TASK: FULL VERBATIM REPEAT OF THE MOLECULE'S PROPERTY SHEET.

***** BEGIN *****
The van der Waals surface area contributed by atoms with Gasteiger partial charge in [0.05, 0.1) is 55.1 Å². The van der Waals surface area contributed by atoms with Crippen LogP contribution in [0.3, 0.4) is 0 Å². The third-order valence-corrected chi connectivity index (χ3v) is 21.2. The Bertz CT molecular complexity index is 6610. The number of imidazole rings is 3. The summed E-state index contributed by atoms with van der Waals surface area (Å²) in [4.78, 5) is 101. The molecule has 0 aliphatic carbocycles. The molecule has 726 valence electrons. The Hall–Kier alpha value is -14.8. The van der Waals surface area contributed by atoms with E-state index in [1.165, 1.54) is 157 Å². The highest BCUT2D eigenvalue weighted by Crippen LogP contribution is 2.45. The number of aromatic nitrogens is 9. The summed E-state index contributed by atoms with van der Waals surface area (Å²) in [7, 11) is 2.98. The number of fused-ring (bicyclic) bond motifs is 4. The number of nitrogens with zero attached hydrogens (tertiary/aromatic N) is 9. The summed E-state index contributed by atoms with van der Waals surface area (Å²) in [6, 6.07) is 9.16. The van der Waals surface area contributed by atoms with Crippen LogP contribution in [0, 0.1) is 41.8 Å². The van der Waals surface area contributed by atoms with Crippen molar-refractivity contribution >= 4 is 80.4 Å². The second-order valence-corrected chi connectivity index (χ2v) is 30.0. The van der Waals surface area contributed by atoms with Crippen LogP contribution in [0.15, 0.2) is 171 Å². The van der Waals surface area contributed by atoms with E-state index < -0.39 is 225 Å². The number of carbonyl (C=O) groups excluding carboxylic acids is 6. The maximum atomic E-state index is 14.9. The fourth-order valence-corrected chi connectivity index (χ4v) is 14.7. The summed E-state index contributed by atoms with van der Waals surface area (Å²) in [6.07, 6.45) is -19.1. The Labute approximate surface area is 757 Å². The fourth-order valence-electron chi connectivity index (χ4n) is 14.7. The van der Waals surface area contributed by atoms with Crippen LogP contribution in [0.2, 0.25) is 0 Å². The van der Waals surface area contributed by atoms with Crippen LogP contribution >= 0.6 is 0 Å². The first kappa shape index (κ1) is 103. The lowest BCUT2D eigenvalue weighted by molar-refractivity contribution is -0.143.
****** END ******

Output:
The van der Waals surface area contributed by atoms with Gasteiger partial charge in [0.05, 0.1) is 55.1 Å². The van der Waals surface area contributed by atoms with Crippen LogP contribution in [0.3, 0.4) is 0 Å². The third-order valence-corrected chi connectivity index (χ3v) is 21.2. The Bertz CT molecular complexity index is 6610. The number of imidazole rings is 3. The summed E-state index contributed by atoms with van der Waals surface area (Å²) in [4.78, 5) is 101. The molecule has 0 aliphatic carbocycles. The molecule has 726 valence electrons. The Hall–Kier alpha value is -14.8. The van der Waals surface area contributed by atoms with E-state index in [1.165, 1.54) is 157 Å². The highest BCUT2D eigenvalue weighted by Crippen LogP contribution is 2.45. The number of aromatic nitrogens is 9. The summed E-state index contributed by atoms with van der Waals surface area (Å²) in [7, 11) is 2.98. The number of fused-ring (bicyclic) bond motifs is 4. The number of nitrogens with zero attached hydrogens (tertiary/aromatic N) is 9. The summed E-state index contributed by atoms with van der Waals surface area (Å²) in [6, 6.07) is 9.16. The van der Waals surface area contributed by atoms with Crippen LogP contribution in [0, 0.1) is 41.8 Å². The van der Waals surface area contributed by atoms with Crippen molar-refractivity contribution >= 4 is 80.4 Å². The second-order valence-corrected chi connectivity index (χ2v) is 30.0. The van der Waals surface area contributed by atoms with Crippen LogP contribution in [0.15, 0.2) is 171 Å². The van der Waals surface area contributed by atoms with E-state index < -0.39 is 225 Å². The number of carbonyl (C=O) groups excluding carboxylic acids is 6. The maximum atomic E-state index is 14.9. The fourth-order valence-corrected chi connectivity index (χ4v) is 14.7. The summed E-state index contributed by atoms with van der Waals surface area (Å²) in [6.07, 6.45) is -19.1. The Labute approximate surface area is 757 Å². The fourth-order valence-electron chi connectivity index (χ4n) is 14.7. The van der Waals surface area contributed by atoms with Crippen LogP contribution in [0.2, 0.25) is 0 Å². The van der Waals surface area contributed by atoms with Crippen LogP contribution >= 0.6 is 0 Å². The first kappa shape index (κ1) is 103. The lowest BCUT2D eigenvalue weighted by molar-refractivity contribution is -0.143.